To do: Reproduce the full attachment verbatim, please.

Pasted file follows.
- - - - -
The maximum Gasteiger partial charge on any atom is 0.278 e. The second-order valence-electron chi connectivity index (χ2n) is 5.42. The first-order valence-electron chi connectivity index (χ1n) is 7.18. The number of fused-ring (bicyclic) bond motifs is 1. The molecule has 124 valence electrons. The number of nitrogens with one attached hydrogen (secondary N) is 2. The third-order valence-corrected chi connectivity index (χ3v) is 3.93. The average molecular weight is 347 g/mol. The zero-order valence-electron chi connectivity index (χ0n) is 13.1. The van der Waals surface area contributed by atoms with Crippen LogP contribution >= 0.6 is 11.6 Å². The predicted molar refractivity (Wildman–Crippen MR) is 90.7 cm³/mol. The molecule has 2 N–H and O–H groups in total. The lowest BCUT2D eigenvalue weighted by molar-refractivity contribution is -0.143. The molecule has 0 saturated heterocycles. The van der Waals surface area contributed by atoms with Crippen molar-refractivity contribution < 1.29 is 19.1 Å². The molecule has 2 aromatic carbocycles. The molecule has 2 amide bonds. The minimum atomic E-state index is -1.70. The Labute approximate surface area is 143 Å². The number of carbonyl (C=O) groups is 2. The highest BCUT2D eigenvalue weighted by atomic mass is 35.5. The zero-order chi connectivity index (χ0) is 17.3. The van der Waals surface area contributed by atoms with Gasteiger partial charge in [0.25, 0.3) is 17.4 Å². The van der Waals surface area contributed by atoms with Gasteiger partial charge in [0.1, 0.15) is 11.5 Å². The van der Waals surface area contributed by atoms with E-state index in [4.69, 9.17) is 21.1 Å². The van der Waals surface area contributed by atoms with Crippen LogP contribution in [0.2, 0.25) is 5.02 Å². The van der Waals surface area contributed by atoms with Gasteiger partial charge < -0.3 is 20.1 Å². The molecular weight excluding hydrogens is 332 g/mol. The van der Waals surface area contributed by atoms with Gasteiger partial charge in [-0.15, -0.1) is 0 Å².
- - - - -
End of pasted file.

The maximum Gasteiger partial charge on any atom is 0.278 e. The second-order valence-electron chi connectivity index (χ2n) is 5.42. The first-order valence-electron chi connectivity index (χ1n) is 7.18. The number of fused-ring (bicyclic) bond motifs is 1. The molecule has 124 valence electrons. The number of nitrogens with one attached hydrogen (secondary N) is 2. The third-order valence-corrected chi connectivity index (χ3v) is 3.93. The average molecular weight is 347 g/mol. The zero-order valence-electron chi connectivity index (χ0n) is 13.1. The van der Waals surface area contributed by atoms with Crippen LogP contribution >= 0.6 is 11.6 Å². The predicted molar refractivity (Wildman–Crippen MR) is 90.7 cm³/mol. The molecule has 2 N–H and O–H groups in total. The lowest BCUT2D eigenvalue weighted by molar-refractivity contribution is -0.143. The molecule has 0 saturated heterocycles. The van der Waals surface area contributed by atoms with Crippen molar-refractivity contribution < 1.29 is 19.1 Å². The molecule has 2 aromatic carbocycles. The molecule has 2 amide bonds. The minimum atomic E-state index is -1.70. The Labute approximate surface area is 143 Å². The number of carbonyl (C=O) groups is 2. The highest BCUT2D eigenvalue weighted by atomic mass is 35.5. The zero-order chi connectivity index (χ0) is 17.3. The van der Waals surface area contributed by atoms with Gasteiger partial charge in [0.25, 0.3) is 17.4 Å². The van der Waals surface area contributed by atoms with Gasteiger partial charge in [0.1, 0.15) is 11.5 Å². The van der Waals surface area contributed by atoms with E-state index in [4.69, 9.17) is 21.1 Å². The van der Waals surface area contributed by atoms with Crippen LogP contribution in [0.2, 0.25) is 5.02 Å². The van der Waals surface area contributed by atoms with Gasteiger partial charge < -0.3 is 20.1 Å². The molecular weight excluding hydrogens is 332 g/mol. The van der Waals surface area contributed by atoms with Gasteiger partial charge in [-0.15, -0.1) is 0 Å².